Potential Republican presidential candidate Carly Fiorina took on Hillary Clinton in her speech at the Conservative Political Action Conference on Thursday, questioning the former secretary of state's record and launching an apparent attack on contributions that her family's foundation received from foreign governments.
"Mrs. Clinton, please name an accomplishment," Fiorina, the former Hewlett-Packard CEO and Senate candidate, said. "And in the meantime, please explain why we should accept that the millions and millions of dollars that have flowed into the Clinton Global Initiative from foreign governments does not represent a conflict of interest."
She also hit the presumed frontrunner for the 2016 Democratic nomination on her record on women's right, the Benghazi attacks, and her approach to Russian President Vladimir Putin.
"I have met Vladimir Putin, and I know that his ambition will not be deterred by a gimmicky red reset button," she said.
The mentions of Clinton prompted boos from the audience and applause for Fiorina.
She linked herself with another politician who has occasionally vexed Clinton, though from the other side of the political spectrum.
"Elizabeth Warren is right: Crony capitalism is indeed alive and well," Fiorina said. "Government and government programs have grown so big, so powerful, so costly, and so complex that only the big and the powerful can prosper."
She said Warren, the liberal Massachusetts senator, was wrong on solutions but was committed to Main Street and small businesses.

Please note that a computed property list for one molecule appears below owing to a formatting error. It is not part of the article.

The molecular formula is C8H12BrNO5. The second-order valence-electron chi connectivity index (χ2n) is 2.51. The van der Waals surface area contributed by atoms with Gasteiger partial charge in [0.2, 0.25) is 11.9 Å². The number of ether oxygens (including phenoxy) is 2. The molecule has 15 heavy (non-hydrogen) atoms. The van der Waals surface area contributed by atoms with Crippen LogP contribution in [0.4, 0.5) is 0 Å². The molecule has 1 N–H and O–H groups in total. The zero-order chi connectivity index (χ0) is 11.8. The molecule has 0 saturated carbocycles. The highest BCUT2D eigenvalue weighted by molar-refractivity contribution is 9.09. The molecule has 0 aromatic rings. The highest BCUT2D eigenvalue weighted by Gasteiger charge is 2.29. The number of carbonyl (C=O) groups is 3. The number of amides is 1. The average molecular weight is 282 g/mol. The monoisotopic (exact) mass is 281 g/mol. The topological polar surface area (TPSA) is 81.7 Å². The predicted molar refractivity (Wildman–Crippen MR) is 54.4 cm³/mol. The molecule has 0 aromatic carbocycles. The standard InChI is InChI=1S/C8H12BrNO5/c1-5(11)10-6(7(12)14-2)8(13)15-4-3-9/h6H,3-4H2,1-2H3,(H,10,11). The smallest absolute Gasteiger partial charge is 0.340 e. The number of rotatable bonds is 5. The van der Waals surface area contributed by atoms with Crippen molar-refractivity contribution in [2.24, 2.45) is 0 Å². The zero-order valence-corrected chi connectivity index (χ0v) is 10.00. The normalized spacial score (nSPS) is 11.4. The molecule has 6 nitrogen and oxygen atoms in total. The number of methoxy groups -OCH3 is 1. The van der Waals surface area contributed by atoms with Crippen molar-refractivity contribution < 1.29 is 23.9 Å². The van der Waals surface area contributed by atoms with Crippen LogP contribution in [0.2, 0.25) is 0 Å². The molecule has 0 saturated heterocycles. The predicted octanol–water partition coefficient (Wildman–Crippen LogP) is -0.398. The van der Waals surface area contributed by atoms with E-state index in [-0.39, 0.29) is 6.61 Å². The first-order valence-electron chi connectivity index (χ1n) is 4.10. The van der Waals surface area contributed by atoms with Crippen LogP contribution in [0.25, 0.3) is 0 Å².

Fiorina also addressed speculation that she's running for president obliquely, saying in a question-and-answer session after her speech that Republicans can appeal to women.
"We are not a special interest group; we are the majority of the nation," she said. "If Hillary Clinton had to face me on the debate stage, at the very least she would have a hitch in her swing." The audience—gathered in a hotel ballroom in National Harbor, Md., near Washington—greeted the line with whoops.
Fiorina, who has not held public office and has been a big draw at the annual conference, spoke about personal topics like her childhood, her time at Stanford, and the loss of her daughter, as well as her work for a nine-person real-estate firm after college and her leadership of HP.
She also showed off her links to foreign leaders like Putin, King Abdullah of Jordan, and Israeli Prime Minister Benjamin Netanyahu, and she slammed President Obama for his handling of the terrorist group Islamic State.
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